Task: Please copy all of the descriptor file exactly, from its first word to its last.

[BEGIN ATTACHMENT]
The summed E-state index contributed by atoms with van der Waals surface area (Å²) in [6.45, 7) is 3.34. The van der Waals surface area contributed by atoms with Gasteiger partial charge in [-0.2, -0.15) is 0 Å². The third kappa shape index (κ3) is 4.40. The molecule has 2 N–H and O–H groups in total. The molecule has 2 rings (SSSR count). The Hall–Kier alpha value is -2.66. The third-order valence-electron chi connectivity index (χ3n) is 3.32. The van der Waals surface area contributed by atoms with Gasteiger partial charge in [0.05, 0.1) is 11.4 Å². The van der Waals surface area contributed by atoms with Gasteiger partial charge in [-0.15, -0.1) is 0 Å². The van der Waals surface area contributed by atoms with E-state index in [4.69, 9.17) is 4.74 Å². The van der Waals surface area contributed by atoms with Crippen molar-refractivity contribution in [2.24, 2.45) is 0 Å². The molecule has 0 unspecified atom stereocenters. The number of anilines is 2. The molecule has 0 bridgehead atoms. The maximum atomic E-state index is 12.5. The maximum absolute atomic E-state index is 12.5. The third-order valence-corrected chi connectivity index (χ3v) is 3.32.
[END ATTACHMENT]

The summed E-state index contributed by atoms with van der Waals surface area (Å²) in [6.45, 7) is 3.34. The van der Waals surface area contributed by atoms with Gasteiger partial charge in [-0.2, -0.15) is 0 Å². The third kappa shape index (κ3) is 4.40. The molecule has 2 N–H and O–H groups in total. The molecule has 2 rings (SSSR count). The Hall–Kier alpha value is -2.66. The third-order valence-electron chi connectivity index (χ3n) is 3.32. The van der Waals surface area contributed by atoms with Gasteiger partial charge in [0.05, 0.1) is 11.4 Å². The van der Waals surface area contributed by atoms with Gasteiger partial charge in [-0.15, -0.1) is 0 Å². The van der Waals surface area contributed by atoms with E-state index in [4.69, 9.17) is 4.74 Å². The van der Waals surface area contributed by atoms with Crippen molar-refractivity contribution in [2.24, 2.45) is 0 Å². The molecule has 0 unspecified atom stereocenters. The number of anilines is 2. The molecule has 0 bridgehead atoms. The maximum atomic E-state index is 12.5. The maximum absolute atomic E-state index is 12.5. The third-order valence-corrected chi connectivity index (χ3v) is 3.32.